Earlier this week, the New York Police Department arrested two men under charges of reckless endangerment for flying a drone close to a police helicopter. Recordings from the helicopter’s cockpit reveal that the NYPD pilots in fact never feared the drone, and instead actively pursued it with their police helicopter.
This new evidence undermines the reckless endangerment charges. Pilots reported seeing the drone flying level with them at 800 feet in the air. While flying drones over 400 feet is against model airplane recommendations, willfully flying a helicopter dangerously close to a small flying object is also probably ill-advised.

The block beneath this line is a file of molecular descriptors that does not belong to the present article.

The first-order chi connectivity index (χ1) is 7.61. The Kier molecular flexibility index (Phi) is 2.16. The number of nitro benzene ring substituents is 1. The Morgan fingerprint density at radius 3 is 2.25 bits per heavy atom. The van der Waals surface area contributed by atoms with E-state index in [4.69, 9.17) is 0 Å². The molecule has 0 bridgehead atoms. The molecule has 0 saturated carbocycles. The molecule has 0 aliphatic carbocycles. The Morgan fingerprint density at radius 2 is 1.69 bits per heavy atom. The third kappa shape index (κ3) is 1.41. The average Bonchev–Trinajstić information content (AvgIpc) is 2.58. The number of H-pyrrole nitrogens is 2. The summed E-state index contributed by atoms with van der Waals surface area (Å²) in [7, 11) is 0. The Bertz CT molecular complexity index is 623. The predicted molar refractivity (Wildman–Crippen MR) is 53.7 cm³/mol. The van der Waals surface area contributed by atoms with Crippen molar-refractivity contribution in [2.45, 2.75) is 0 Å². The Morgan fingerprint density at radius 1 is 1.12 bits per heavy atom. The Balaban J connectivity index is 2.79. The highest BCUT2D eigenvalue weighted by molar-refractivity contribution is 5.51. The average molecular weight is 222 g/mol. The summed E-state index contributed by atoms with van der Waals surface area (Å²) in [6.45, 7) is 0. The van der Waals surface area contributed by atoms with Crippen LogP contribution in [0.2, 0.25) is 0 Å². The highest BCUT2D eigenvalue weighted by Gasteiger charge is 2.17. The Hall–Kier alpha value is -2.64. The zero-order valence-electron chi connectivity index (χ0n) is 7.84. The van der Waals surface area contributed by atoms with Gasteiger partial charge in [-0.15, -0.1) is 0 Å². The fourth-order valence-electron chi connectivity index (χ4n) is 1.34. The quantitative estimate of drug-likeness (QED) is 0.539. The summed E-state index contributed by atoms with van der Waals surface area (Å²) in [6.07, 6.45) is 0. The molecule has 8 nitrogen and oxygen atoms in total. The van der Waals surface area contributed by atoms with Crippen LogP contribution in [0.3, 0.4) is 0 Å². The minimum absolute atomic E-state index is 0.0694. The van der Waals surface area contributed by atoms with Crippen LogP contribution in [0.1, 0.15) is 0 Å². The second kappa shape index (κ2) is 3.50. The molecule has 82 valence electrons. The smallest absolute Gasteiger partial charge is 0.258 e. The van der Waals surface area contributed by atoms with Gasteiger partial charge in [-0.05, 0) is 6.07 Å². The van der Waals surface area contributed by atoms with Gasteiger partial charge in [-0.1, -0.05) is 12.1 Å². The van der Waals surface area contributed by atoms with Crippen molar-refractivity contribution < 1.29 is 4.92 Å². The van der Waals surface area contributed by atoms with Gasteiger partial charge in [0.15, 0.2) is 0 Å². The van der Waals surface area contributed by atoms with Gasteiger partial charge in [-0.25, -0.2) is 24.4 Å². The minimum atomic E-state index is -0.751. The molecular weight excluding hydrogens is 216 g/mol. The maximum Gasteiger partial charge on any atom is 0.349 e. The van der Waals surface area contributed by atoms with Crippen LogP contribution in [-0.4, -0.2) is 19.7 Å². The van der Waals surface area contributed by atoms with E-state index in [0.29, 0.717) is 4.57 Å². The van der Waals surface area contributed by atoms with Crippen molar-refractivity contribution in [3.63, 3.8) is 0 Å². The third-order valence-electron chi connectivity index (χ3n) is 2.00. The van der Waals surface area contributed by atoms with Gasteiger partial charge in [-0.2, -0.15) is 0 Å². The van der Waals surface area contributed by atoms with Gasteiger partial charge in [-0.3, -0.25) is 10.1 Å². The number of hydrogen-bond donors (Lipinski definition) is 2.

Notable in the recording is the pilots’ lack of familiarity with drones. On the recording the officers express surprise at the drone’s ability to “do a 180”, an easy feat for quadcopters, and they claim that the drone went from 0 to 2000 feet, a challenging task given the limited battery power and small engines on the DJI Phantom drone in question.
All of this adds to a murkier case in an area where the law is lacking and unclear. Drones like the one in the case are available for $500, and the future will only see more drone-and-manned-aircraft interactions.